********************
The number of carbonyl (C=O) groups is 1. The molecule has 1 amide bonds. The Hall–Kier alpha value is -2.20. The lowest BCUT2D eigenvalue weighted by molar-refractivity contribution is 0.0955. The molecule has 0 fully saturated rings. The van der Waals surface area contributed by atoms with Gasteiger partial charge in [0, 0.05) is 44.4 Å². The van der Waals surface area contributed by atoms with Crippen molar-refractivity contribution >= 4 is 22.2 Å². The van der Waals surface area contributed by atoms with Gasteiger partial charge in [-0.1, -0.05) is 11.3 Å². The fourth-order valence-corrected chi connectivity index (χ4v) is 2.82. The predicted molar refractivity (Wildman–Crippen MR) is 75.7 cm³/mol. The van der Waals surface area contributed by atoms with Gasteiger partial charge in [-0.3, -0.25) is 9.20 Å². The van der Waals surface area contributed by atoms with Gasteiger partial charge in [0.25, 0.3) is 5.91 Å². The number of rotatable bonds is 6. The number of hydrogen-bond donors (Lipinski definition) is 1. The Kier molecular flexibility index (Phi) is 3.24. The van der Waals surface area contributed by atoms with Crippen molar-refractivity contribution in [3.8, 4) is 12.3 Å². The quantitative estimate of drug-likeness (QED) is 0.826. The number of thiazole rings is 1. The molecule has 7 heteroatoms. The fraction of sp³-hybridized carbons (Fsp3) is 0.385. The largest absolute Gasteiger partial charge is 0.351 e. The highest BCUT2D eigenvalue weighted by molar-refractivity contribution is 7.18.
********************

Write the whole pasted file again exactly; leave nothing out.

The number of carbonyl (C=O) groups is 1. The molecule has 1 amide bonds. The Hall–Kier alpha value is -2.20. The lowest BCUT2D eigenvalue weighted by molar-refractivity contribution is 0.0955. The molecule has 0 fully saturated rings. The van der Waals surface area contributed by atoms with Gasteiger partial charge in [0, 0.05) is 44.4 Å². The van der Waals surface area contributed by atoms with Crippen molar-refractivity contribution >= 4 is 22.2 Å². The van der Waals surface area contributed by atoms with Gasteiger partial charge in [-0.1, -0.05) is 11.3 Å². The fourth-order valence-corrected chi connectivity index (χ4v) is 2.82. The predicted molar refractivity (Wildman–Crippen MR) is 75.7 cm³/mol. The van der Waals surface area contributed by atoms with Gasteiger partial charge in [-0.3, -0.25) is 9.20 Å². The van der Waals surface area contributed by atoms with Gasteiger partial charge in [0.25, 0.3) is 5.91 Å². The number of rotatable bonds is 6. The number of hydrogen-bond donors (Lipinski definition) is 1. The Kier molecular flexibility index (Phi) is 3.24. The van der Waals surface area contributed by atoms with Crippen molar-refractivity contribution in [3.8, 4) is 12.3 Å². The quantitative estimate of drug-likeness (QED) is 0.826. The number of thiazole rings is 1. The molecule has 7 heteroatoms. The fraction of sp³-hybridized carbons (Fsp3) is 0.385. The largest absolute Gasteiger partial charge is 0.351 e. The highest BCUT2D eigenvalue weighted by molar-refractivity contribution is 7.18.